Sometimes, students are worried about speaking English on an upcoming trip, so we role play hotel, restaurant and asking for direction conversations. Be creative!
5. Watch Series or Episodes To Teach Phrasal Verbs
This one is new for me! I discovered this when working on listening skills with a student of mine who wanted to watch Friends but found some of the vocabulary difficult.
After 15 minutes of watching with her, I realized why. There were so many phrasal verbs! So, her homework for the next week was to watch the next 15 minutes and write down all the phrasal verbs and how they were used.
3 More Ways To Make Grammar Fun
Well, okay, you say – but what if I’m teaching some other kind of grammar? Students often struggle with speaking in the conditional, learning to use past tenses correctly, or other language challenges.
I’ve got you covered!
Here are 3 ideas:
1. Teach With Songs
Now, I know this one is not for everyone, but if you missed my post on Teaching English with Songs it may be an idea to check out. You may think that only children want to listen to songs, but remember you can use any song your students like! That makes it fun for everyone.
You can use Beyonce’s “If I Were A Boy” to teach the conditional, and a whole bunch of songs to teach the past tenses. Even if they use the present tense in the song, teach phrasal verbs, expressions and new vocabulary first – then ask students to re-tell the story in the past.
Actually, I have a free La La Land lesson plan for you, in case you missed that post.
2. Let Students Choose The Topic
Can you hear the echo? 😉 Yes, I’m aware that I may be repeating myself, but getting to know your students is key. If you make the topics personally relevant or simply allow them to choose the topic, your lessons will go that much more smoothly.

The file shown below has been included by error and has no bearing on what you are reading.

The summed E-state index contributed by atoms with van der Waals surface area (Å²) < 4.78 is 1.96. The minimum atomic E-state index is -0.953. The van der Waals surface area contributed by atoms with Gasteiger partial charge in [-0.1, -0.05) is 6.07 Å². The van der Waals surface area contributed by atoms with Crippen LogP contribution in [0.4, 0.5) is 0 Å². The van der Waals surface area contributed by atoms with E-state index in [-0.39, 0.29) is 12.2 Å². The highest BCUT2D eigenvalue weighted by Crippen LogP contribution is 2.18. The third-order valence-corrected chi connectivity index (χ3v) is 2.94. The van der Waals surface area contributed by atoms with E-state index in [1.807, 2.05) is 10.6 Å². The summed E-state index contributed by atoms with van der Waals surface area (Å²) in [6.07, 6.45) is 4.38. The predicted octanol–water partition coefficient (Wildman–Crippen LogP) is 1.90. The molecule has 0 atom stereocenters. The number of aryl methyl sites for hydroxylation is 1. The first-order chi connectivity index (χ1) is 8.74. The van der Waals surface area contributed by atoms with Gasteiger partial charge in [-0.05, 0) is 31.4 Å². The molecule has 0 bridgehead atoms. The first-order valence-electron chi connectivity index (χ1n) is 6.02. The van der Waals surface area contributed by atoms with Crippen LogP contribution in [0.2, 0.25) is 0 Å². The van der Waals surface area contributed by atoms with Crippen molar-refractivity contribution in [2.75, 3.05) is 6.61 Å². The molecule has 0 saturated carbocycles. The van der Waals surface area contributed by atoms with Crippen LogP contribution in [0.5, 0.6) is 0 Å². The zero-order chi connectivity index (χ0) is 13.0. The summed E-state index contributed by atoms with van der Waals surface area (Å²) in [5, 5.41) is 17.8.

This is SO important, especially when working with kids. Of course, you’ll have to choose the topic sometimes. Giving them a little freedom to choose though goes a long way. Let them choose the singer they like best, the essay topic they want to write on, and let them make the main characters of stories they write you superheroes, or whoever they are into at that moment. (One of my 8-year-old students loves Harley Quinn . I had no idea who she was actually, but it turns out she’s Joker’s girlfriend from Batman). So some of our activites are based on DC Comics!
3. Be Flexible
Actually, I think that this is one of my main tips as a teacher – be flexible! Remember that learning grammar can take a lot of concentration, and you may not be able to go as fast as you think you can with every student. Sometimes, you’ll have to split a grammar lesson into two sessions. Other times, when your private tutoring students are exhausted, you’ll have to move a new grammar concept to a different day. If you want to teach phrasal verbs, be sure your students are alert and refreshed!
By the way, given the wonderful responses from those who let me know what they’d like to see in the printables library (you can, too), I’m thinking of making a phrasal verbs online course to help ESL students. If that’s something you’re interested in, please comment below and let me know 🙂
What is your favourite way to teach phrasal verbs? I’d love to hear your suggestions in the comments section below!
P.S. Photography aficionados, the photo for the main image in this post is one I took last month in Berlin, Germany.
Grab Your Free Teaching Printables!
Join to grab your Ultimate Phrasal Verbs Game and Goal Setting Template freebie. Also, get access to a library of free teaching printables and motivational posters which I update monthly, and other exciting updates! Don't miss out!